- Outdoor Centipede -
(Stone Centipede) Lithobiomorpha
What are Outdoor Centipedes?
Outdoor centipedes (different from house centipedes) are, as their name suggests, an outdoor pest. They can be found in damp places such as under leaves, in the bark of trees, in mulch, and under assorted yard and lawn debris. Outdoor centipedes vary greatly in appearance from house centipedes because their legs are not nearly as long. Occasionally, they do invade homes and become a problem.
Can you tell me a bit about their biology?
Centipedes are brown in color, flat-bodied, and have many body segments. One pair of legs is attached to each of these segments. This is different than millipedes, which have two pairs of legs per body segment and have rounded bodies instead of flat.
What’s their behavior like?
Centipedes mainly live outdoors, but wander indoors occasionally. When they wander indoors, they may be found anywhere at floor level. They thrive in damp conditions, so are more likely to be found in bathrooms and near or in sinks. Centipedes are not a threat to food supplies or household furnishings.
What do they like to eat?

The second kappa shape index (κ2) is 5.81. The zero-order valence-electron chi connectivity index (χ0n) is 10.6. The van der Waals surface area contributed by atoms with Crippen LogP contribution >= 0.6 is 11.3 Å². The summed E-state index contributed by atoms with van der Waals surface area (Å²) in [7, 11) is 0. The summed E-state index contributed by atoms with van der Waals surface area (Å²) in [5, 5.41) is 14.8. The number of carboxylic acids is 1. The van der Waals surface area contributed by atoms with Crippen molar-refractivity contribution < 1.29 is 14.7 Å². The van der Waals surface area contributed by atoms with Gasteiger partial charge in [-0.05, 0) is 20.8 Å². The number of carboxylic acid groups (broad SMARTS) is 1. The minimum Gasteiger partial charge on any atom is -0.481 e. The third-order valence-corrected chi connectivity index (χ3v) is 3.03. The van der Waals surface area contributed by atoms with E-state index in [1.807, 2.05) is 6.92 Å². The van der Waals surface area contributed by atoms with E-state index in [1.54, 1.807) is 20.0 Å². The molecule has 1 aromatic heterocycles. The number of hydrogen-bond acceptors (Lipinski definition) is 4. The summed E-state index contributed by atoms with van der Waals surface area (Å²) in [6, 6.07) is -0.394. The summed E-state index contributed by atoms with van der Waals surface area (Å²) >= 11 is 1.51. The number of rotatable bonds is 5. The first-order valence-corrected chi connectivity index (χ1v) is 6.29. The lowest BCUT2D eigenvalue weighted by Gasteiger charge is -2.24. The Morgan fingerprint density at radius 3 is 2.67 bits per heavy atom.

For food, centipedes like to eat insects, spiders, and other arthropods. In this way, they are beneficial. The homeowner, however, would not be so likely to agree, as they are unsightly pests.
What if one bites me?
Centipedes can grow to lengths of anywhere from 1 to 6 inches and have the ability to run very rapidly. The larger centipedes may bite enough to penetrate skin, while the smaller ones aren’t a threat. In actuality, bites are not caused by jaws, but are a result of the pinching that occurs from the front legs of centipedes, which have evolved to look and function like jaws. The jaw-like legs also contain venom glands. If a bite occurs, swelling is the usual outcome. Antiseptic can be used on bite wounds and a physician should be consulted in cases where the skin is punctured.